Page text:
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Postgame Pontifications: This is not how it was scripted

Sounders’ struggles seem to have carried over from last season, but it’s not yet time to freak out.

Seattle Sounders v Real Salt Lake Photo by Chris Gardner/Getty Images

Driven by our general belief that the Seattle Sounders always figure out a way to be contenders, bolstered by an offseason that everyone seemed to agree went just about perfectly, and fed by the words of pundits outside the organization and voices inside of it, expectations for the 2022 season could have hardly been higher.

By the time the season kicked off, the question wasn’t so much “Could the Sounders win a trophy this year?” as much as “How many?”, and I’ll be the first to raise my hand in contributing to this chorus.

Roughly Two weeks in, however, it looks like we have gotten a bit ahead of ourselves.

Following Saturday’s 1-0 loss at Real Salt Lake, the Sounders have now played four competitive matches in 2022 and looked good in exactly one. Outside of the 5-0 win over Motagua — admittedly, by orders of magnitude the most important match they’ve played this year — the Sounders have looked, at best, disjointed. In those three other matches, they’ve played well enough defensively to concede just two goals, but have not scored any of their own nor looked particularly dangerous. The most shots they’ve mustered in those three matches is 10 against a packed-in Nashville SC, and they’re credited with a combined total of just 1.2 Expected Goals in the two MLS matches.

What’s most frustrating about that is many of us figured this team would be an offensive juggernaut based on the talent they’ve assembled. Adding to the frustration is that this all feels a bit like a continuation of how last year ended, when the Sounders went six games without a win in the regular season and were eliminated in the playoffs after failing to score at home. Add it all up, and the Sounders have now scored one goal or less in 10 of their last 11 games.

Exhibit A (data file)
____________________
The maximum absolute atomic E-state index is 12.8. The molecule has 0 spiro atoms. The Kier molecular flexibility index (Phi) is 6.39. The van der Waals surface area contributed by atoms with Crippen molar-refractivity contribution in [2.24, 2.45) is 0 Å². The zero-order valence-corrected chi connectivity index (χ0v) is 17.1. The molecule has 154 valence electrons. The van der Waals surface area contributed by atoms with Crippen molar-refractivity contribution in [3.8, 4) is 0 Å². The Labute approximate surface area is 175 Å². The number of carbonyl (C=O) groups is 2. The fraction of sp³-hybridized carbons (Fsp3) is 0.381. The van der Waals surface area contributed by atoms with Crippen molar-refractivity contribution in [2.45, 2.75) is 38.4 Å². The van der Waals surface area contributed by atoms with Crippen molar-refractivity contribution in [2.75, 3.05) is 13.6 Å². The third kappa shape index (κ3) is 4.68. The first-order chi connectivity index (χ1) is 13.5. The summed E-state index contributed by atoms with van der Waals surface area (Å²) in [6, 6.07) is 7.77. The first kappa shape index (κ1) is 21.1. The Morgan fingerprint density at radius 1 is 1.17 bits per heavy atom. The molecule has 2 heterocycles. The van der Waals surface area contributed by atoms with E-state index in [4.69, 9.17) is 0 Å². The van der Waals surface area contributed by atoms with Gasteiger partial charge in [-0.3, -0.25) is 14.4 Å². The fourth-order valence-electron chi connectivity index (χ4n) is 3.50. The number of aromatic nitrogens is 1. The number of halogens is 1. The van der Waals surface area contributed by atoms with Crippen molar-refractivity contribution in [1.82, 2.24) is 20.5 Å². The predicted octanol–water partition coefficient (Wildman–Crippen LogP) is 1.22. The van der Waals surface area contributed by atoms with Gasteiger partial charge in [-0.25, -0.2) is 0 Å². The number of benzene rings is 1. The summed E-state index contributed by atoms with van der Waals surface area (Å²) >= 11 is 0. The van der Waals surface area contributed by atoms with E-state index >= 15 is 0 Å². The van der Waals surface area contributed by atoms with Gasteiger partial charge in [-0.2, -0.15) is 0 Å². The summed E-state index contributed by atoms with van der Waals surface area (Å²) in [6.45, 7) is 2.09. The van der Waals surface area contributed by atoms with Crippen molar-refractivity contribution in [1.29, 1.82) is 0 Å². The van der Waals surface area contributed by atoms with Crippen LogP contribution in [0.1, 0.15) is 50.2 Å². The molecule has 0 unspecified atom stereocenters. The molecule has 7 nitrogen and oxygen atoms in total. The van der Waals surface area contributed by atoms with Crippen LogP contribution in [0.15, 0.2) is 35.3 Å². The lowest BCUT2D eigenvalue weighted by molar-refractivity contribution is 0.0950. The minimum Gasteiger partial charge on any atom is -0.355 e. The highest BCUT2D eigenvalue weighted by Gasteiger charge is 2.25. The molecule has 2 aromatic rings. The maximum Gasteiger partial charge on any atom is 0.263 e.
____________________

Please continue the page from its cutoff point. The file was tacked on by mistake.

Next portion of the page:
Now comes time for the caveats. As frustrating as this all is, I just can’t get myself worked up enough to be super worried. Like I said, the one must-win game the Sounders played, they looked very good. You can certainly argue that the scoreline was embellished by an opponent who seemed a bit disinterested once they had conceded twice, but the Sounders deserve full credit for putting Motagua to the sword and pouring it on. That second half — played entirely without Raúl Ruidíaz, I’ll note — was a very real world reminder of what this team is capable of when it’s all clicking.

But even in those other games, there are plenty of mitigating circumstances. The biggest is that the Sounders still haven’t gotten their much-vaunted front six onto the field together for literally any amount of time. The availability of those players has been so limited that I’m not sure how many training sessions they’ve even all participated in together. That we’ve not seen this team at its best so early in the season is actually pretty predictable.

Granted, part of the promise of this year was wrapped up in the idea that this roster was deep enough that they shouldn’t need all six of those players just to look offensively competent. The collective quality of play among the players who were supposed to provide that depth has certainly been disappointing. At the same time, we are talking about a sample size of three games. The first game was played after a disjointed offseason in which the game’s starters had only trained together a few times before playing in Central America. The second game was against a team that had the benefit of being solely focused on the MLS opener, promises to be one of the top defensive units and executed its gameplan just about flawlessly. The third game in the sample was honestly kinda useless for anything approaching serious analysis, as it not only featured a heavily rotated lineup in a stadium that has been more unkind to the Sounders than any other, but also included two-hour weather delay and was played on a field covered in a mixture of hail and snow.

Following the RSL game, Alex Roldan seemed to pretty much nail the way I felt. He was clearly very disappointed with the performance and pointedly rejected the idea that any of those mitigating circumstances somehow made it acceptable.

“Sometimes it’s not easy to play with new players, but there shouldn’t be any excuses not to step up,” he said. “We just came out a little flat. We needed a bit more from certain players ... and individually as well, I will certainly reflect on that what I could have done better. Rotation should never be an excuse to go defensive or not go for the win.”

For all the frustration, though, he was pretty clear-headed about what it means.

“I wouldn’t say morale is low, just the two games haven’t been as good,” Roldan said. “One of the benefits is we’re notorious for bouncing back. I’m sure you’ll see that and we expect to do that. I’m sure you’ll see better performances and hopefully get back to winning ways you’re used to.”

If that starts on Tuesday, I suspect all of this will be forgiven.